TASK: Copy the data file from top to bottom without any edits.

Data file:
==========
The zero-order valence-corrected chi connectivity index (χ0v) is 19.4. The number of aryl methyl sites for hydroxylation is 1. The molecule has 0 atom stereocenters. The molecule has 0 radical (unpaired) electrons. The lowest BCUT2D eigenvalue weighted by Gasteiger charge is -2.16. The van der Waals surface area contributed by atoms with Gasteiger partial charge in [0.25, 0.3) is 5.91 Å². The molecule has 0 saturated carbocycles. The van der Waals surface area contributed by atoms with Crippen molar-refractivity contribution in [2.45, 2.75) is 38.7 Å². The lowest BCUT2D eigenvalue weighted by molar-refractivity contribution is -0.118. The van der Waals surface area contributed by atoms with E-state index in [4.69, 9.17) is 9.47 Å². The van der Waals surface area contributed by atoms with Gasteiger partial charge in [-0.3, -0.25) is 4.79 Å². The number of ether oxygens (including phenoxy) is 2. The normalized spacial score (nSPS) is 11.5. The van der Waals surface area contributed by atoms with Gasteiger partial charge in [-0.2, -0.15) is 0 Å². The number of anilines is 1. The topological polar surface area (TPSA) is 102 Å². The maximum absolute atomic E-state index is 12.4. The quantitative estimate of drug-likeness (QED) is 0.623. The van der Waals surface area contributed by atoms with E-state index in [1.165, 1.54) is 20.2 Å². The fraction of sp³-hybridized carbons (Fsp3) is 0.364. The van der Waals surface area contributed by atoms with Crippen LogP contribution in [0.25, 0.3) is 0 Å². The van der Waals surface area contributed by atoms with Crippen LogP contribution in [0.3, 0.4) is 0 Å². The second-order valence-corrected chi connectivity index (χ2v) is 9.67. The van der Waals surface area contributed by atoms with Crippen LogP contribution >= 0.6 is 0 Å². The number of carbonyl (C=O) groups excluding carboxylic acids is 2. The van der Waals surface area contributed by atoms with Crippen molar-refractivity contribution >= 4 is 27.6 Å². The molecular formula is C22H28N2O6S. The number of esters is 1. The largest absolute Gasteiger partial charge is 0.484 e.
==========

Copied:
The zero-order valence-corrected chi connectivity index (χ0v) is 19.4. The number of aryl methyl sites for hydroxylation is 1. The molecule has 0 atom stereocenters. The molecule has 0 radical (unpaired) electrons. The lowest BCUT2D eigenvalue weighted by Gasteiger charge is -2.16. The van der Waals surface area contributed by atoms with Gasteiger partial charge in [0.25, 0.3) is 5.91 Å². The molecule has 0 saturated carbocycles. The van der Waals surface area contributed by atoms with Crippen molar-refractivity contribution in [2.45, 2.75) is 38.7 Å². The lowest BCUT2D eigenvalue weighted by molar-refractivity contribution is -0.118. The van der Waals surface area contributed by atoms with E-state index in [4.69, 9.17) is 9.47 Å². The van der Waals surface area contributed by atoms with Gasteiger partial charge in [-0.3, -0.25) is 4.79 Å². The number of ether oxygens (including phenoxy) is 2. The normalized spacial score (nSPS) is 11.5. The van der Waals surface area contributed by atoms with Gasteiger partial charge in [-0.2, -0.15) is 0 Å². The number of anilines is 1. The topological polar surface area (TPSA) is 102 Å². The maximum absolute atomic E-state index is 12.4. The quantitative estimate of drug-likeness (QED) is 0.623. The van der Waals surface area contributed by atoms with E-state index in [1.165, 1.54) is 20.2 Å². The fraction of sp³-hybridized carbons (Fsp3) is 0.364. The van der Waals surface area contributed by atoms with Crippen LogP contribution in [0.25, 0.3) is 0 Å². The van der Waals surface area contributed by atoms with Crippen LogP contribution in [0.3, 0.4) is 0 Å². The second-order valence-corrected chi connectivity index (χ2v) is 9.67. The van der Waals surface area contributed by atoms with Crippen LogP contribution >= 0.6 is 0 Å². The number of carbonyl (C=O) groups excluding carboxylic acids is 2. The van der Waals surface area contributed by atoms with Crippen molar-refractivity contribution >= 4 is 27.6 Å². The molecular formula is C22H28N2O6S. The number of esters is 1. The largest absolute Gasteiger partial charge is 0.484 e.